Public-private partnerships market in Paraguay
Canada’s commercial relationship with Paraguay is modest. In 2020, Canadian exports to Paraguay were valued at Can$15.2 million. Paraguay is a small, emerging, agrarian economy that specialises in soybean production and hydroelectricity generation. The country has weathered the economic impact of the coronavirus pandemic the best in the region so far. The Economist Intelligence Unit (EIU) forecasts that Paraguay will be the first South American country to recover from the economic crisis, with real gross domestic product (GDP) returning to pre-pandemic levels—and even exceeding them substantially—in 2021. Real GDP is expected to grow by 4.9% in 2021, after contracting by 0.6% in 2020. Recovery in 2021 will be driven by the government’s ambitious US$2.5-billion economic recovery plan, which focuses on increasing investment in infrastructure and public works projects. The government heavily relies on alternate financing and procurement models.
According to the World Bank, Paraguay is an upper middle income country. Financing needs will remain high in the near term, but Paraguay benefits from a low risk premium compared with its regional neighbours.
Public-private partnerships environment
In 2013, Paraguay enacted two regulatory regimes to allow for private investment in public infrastructure development:
- Law No.5102/2013 (the public-private partnerships [PPP or P3] law)
- Law 5074/2013 (law on turnkey projects)
The law on turnkey projects provides a legal framework for the private financing and construction of those key infrastructure projects in which operations and services remain with the public sector. The government’s payment obligations are issued upon milestone completions and are granted with sovereign guarantee. In turn, the P3 law regulates long-term public-private partnerships for the design, construction, operation and maintenance of infrastructure projects and services. Projects may be presented at the initiative of the government but also by private parties. A 2020 decree improved issues related to the practice and management of P3 projects, such as the mandatory nature of prequalification and competitive dialogue stages.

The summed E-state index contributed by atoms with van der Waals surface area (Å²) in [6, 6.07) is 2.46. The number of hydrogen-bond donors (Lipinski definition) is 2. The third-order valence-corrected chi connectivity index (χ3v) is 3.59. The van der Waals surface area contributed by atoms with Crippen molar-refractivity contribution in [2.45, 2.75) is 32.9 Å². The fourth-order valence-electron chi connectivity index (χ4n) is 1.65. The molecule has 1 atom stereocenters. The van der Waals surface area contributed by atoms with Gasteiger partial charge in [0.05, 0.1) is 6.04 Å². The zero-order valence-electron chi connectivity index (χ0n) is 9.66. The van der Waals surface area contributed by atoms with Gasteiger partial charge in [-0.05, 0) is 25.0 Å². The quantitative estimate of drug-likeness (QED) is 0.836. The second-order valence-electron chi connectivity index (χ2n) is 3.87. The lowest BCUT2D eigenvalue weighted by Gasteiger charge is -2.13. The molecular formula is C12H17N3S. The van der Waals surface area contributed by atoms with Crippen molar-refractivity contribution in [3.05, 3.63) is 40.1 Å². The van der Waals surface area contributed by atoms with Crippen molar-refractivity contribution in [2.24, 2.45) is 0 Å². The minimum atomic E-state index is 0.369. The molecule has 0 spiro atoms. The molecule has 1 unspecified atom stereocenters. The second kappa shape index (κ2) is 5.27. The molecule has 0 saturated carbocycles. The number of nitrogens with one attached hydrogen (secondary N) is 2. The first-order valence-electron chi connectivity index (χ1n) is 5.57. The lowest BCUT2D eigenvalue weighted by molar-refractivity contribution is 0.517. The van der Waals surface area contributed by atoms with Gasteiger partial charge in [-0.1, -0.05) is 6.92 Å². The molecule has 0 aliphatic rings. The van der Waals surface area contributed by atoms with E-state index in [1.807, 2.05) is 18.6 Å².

The P3 Projects Unit of the Technical Planning Bureau (Dirección General de Proyectos de Participación Público-Privada [in Spanish]) is the specialised public office in charge of promoting and coordinating P3 projects among all involved government bodies.
The contracting administrations and the Ministry of Finance (Ministerio de Hacienda) are also involved in the P3 process.
Because Paraguay’s greatest deficit is infrastructure, the leading contracting administration is the Ministry of Public Works and Communications, (Ministerio de Obras Públicas y Comunicaciones) which is by law in charge of the development and execution of all P3s relating to:
- roads and highways
- dredging river services
- riverine communications
- airport infrastructure
The contracting administration, working with the coordinating P3 unit, is responsible for structuring, awarding and executing the P3 contract as well as exercising control and supervision of the contracts and monitoring parties’ compliance with their obligations.
The Ministry of Finance has the key role in evaluating proposals and risk assessments for P3s and ensures that future payments are included in the national budget. In addition, a trust fund is created for the sole purpose of guaranteeing payment and liquidity in relation to a P3 contract, and the Ministry of Finance acts as trustee in that trust fund.
Current and planned projects
Most of the current and upcoming P3 and turnkey infrastructure initiatives are transportation projects (highways, roads, bridges and waterways) aimed at improving domestic and regional connectivity. Three P3 projects have reached the international tender stage to date.
The first P3 project to be implemented in Paraguay is the US$507‑million route 2 and 7 highway roadworks (in Spanish), awarded in 2017 to a consortium comprising the Spanish firm Sacyr, the Portuguese firm Mota-Engil (which has since left the consortium) and the local firm Ocho A S.A. The works faced a delay due to resettlement / land acquisition issues but are currently in progress.
The second P3 project, launched in 2016, was to be a US$135‑million airport infrastructure improvement, operation and management project. This international tender attracted international players as Vinci, Iridium and Corporación América Airports but was cancelled following the recommendation of Paraguay’s controller general. It will most probably move forward as a traditional public tender.